While Halverson lived on the Tomorrow River, he appears to have been a member of New Hope Church in eastern Portage County. (The records of this congregation were lost in a fire.) But the church was at least ten miles through woods from his place, and his attendance was usually reserved for festival occasions or communion services. He mentions, several times, attending services in the home of John Furuvold, [209] a neighbor and relative who lived in the Tomorrow River settlement. The earliest mention of divine services there was made May 13, 1872, when Halvers on attended in the morning, and in the afternoon watched his second child baptized. He does not mention the pastor until 1875, but it was probably the same man all along: Nils Bringelsen Berge, who served the New Hope congregation 1871—83, and in 1878 became the first pastor of the newly organized congregation in East Alban.

Aside from Halverson’s attendance at church, he mentions no diversion from his daily work except once attending a Polish wedding, presumably that of a neighbor in Sharon —a township destined to become the most predominately Polish in Portage County.

Knut Halverson struggled not only with his God and with nature, but also with a new language; and we can well imagine the conversation when he met one of his Polish or German neighbors, as each tried to make himself understood in a third language unfamiliar to both. But as Halverson learned new English words, he attempted to incorporate them into his diary by "Norwegianizing" them. In this he was following the pattern so ably demonstrated in Einar Haugen’s The Norwegian Language in America (Philadelphia, 1953).

For example, he uses the word "swamp" throughout the diary; he has no suitable substitute for it in Norwegian because there are, strictly speaking, few swamps (flom) in Norway; mostly they are myr (marshes or peat bogs). He attempts to adapt "swamp" by spelling it svamp. When he has been in the swamp, he says he has been i svampen. After swamping out rails (that is, snaking them to a skidway) he has svampede ut rels. To say, "I have grubbed," he writes jeg har grubbede. The word "field" he naturally slurs to fila. Repairing a fence, he says he fixsede fens. He krillede (cradled) winter wheat and he haaede (hoed) some weeds in kornet (the corn). He hauled his water from krikken (the creek) in a baril. He took his oats to be ground at the fidmøllen (feed mill). He bought groseri (groceries) at storet (the store). [210] He splitted (split) some wood and he kliret (cleared) some fence line. He kattetede (cut) corn and he hauled ponkis (pumpkins). As for logs, he was not sure whether to call them log or tømmer. He repaired the sjanty (shanty) roof, built a corn kryb, helped his brother Ole cut sjingels (shingles), and was often in the swamp cutting sqver stik (square sticks —actually hewed timbers) for sills of houses or barns. On February 6, 1877, the snow was almost gone from farmene (the farms), and one afternoon he suverte (surveyed) some land. And on April 25, 1877, he heard the hyprevil (whippoorwill) for the first time.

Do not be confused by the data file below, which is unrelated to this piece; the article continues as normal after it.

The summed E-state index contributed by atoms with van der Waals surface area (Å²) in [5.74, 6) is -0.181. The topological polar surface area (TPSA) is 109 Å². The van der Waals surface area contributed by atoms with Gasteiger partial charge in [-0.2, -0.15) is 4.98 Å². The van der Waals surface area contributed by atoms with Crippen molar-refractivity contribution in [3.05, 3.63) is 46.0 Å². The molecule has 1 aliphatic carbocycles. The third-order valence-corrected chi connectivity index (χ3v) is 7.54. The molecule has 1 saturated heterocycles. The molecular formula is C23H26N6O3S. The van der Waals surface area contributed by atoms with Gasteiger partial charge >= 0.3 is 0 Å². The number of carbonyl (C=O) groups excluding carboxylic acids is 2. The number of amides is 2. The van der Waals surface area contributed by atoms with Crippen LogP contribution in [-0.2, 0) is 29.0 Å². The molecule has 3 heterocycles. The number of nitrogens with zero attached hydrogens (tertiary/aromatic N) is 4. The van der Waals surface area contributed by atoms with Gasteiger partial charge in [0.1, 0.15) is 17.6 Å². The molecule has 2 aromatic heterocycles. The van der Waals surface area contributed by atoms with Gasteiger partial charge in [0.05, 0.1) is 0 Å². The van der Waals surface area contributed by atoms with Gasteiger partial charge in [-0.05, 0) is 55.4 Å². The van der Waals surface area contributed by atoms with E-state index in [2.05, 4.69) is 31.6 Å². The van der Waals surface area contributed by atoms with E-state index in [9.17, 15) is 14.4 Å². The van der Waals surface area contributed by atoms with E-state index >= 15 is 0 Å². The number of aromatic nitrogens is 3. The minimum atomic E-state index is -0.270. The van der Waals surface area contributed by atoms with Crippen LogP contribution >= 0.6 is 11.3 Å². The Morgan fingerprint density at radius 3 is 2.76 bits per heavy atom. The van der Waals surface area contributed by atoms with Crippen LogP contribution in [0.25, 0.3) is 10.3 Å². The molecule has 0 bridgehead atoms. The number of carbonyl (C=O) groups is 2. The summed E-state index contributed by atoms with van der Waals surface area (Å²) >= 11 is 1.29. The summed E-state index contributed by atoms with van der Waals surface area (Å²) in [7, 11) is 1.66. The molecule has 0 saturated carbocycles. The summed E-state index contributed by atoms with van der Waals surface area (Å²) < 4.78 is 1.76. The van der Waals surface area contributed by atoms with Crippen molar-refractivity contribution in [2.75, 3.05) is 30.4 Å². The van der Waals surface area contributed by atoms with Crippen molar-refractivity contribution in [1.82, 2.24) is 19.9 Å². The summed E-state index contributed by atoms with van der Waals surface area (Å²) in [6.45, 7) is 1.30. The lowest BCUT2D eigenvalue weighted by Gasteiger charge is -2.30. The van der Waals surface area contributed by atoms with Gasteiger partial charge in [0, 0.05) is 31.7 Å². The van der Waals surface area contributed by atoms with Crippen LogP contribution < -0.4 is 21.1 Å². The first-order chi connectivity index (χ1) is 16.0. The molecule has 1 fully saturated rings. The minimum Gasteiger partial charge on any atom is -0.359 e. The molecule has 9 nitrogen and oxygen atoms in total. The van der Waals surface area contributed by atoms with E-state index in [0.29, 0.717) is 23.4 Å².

In the early 1880’s Knut Halverson left the Tomorrow River and moved to East Alban, about seven miles away, where he bought two forties of cutover land and began anew. Considering how many stones and stumps he had already cleared, this seems a strange decision. Asked why Halverson moved after so many years, Mrs. Maren (Halverson) Paulson, his first child, said: "Father thought it was too far to go to church. We had to go ‘way to New Hope, you know, in those days, and all our people were settling in the east part of the township."